I’m looking forward to reading the rest of the series and hope they bring the Bible to life as much as this one did. If you’re curious, here are the other titles in the series:

    The Secret of the Hidden Scrolls: Race to the Ark, Book 2 – the trio must rush to help Noah and his family finish the ark before the coming flood.

    The Secret of the Hidden Scrolls: The Great Escape, Book 3 – Peter, Mary and Hank journey to ancient Egypt where they see firsthand the devastation of the plagues.

    The Secret of the Hidden Scrolls: Journey to Jericho, Book 4 – they join the Israelite spies on a mission to Jericho as the Israelites prepare to enter the Promised Land.

    The Secret of the Hidden Scrolls: The Shepherd s Stone, Book 5 – they travel to Bethlehem, where they befriend a young shepherd named David and witness the epic fight between David and Goliath.

    The Secret of the Hidden Scrolls: The Lion’s Roar, Book 6 – This one is being released June 4th! In Peter and Mary’s sixth adventure, the Hidden Scrolls take them back to ancient Babylon, where Daniel is about to get thrown into the lions’ den.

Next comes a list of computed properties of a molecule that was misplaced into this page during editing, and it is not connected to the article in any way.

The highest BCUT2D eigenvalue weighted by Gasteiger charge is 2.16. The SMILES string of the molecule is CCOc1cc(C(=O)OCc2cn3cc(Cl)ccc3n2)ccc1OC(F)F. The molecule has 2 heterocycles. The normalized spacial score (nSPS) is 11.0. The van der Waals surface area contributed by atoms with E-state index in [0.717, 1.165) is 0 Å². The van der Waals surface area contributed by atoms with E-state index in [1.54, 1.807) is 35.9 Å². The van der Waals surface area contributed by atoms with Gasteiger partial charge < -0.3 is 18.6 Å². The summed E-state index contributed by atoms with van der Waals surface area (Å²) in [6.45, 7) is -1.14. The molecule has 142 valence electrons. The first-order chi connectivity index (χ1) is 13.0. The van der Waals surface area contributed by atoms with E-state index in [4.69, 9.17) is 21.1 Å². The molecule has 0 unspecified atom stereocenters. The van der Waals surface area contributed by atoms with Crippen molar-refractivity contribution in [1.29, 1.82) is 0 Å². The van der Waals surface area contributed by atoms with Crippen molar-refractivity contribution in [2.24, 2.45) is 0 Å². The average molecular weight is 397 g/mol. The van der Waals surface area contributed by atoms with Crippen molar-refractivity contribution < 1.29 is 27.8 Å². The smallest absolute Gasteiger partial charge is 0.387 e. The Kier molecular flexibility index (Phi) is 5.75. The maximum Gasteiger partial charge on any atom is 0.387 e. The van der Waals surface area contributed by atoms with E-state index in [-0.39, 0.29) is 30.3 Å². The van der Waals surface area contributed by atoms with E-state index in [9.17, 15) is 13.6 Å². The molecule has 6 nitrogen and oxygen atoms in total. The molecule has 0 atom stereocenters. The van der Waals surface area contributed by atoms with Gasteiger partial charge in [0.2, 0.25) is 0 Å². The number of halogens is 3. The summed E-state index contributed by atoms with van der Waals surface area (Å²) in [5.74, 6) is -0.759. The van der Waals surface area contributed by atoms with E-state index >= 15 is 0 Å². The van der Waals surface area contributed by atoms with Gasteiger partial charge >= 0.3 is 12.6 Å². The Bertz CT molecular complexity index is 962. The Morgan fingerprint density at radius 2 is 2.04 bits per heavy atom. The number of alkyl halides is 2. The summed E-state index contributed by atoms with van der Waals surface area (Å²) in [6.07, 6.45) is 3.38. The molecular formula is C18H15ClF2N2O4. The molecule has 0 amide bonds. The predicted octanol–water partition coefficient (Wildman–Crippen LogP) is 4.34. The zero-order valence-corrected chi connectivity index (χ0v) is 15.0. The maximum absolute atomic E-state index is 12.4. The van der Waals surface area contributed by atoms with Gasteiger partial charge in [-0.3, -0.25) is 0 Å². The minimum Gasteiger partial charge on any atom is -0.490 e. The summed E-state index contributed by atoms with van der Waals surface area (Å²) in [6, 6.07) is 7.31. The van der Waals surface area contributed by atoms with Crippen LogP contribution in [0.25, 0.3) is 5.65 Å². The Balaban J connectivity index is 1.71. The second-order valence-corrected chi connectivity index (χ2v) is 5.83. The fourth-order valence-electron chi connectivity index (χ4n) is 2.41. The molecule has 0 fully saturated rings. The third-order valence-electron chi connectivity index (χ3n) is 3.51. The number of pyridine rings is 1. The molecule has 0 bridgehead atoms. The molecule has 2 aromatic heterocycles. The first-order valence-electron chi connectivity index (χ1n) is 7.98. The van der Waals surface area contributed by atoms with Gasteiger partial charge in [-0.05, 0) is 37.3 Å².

If you read the books let me know what you think of them!

  • The Prairie Thief Book Review - fantasy for elementary and middle grade
    book reviews,  elementary,  middle grade

    The Prairie Thief Book Review

    It’s time for another book review!

    The Prairie Thief is a book I have been meaning to read for a long time. I got the book out from the library a few times but never made it a priority to read until recently.

    Also, I want to note: the first time I took the book out from the library I didn’t realize it was fantasy – somehow I totally missed the little guy on the cover!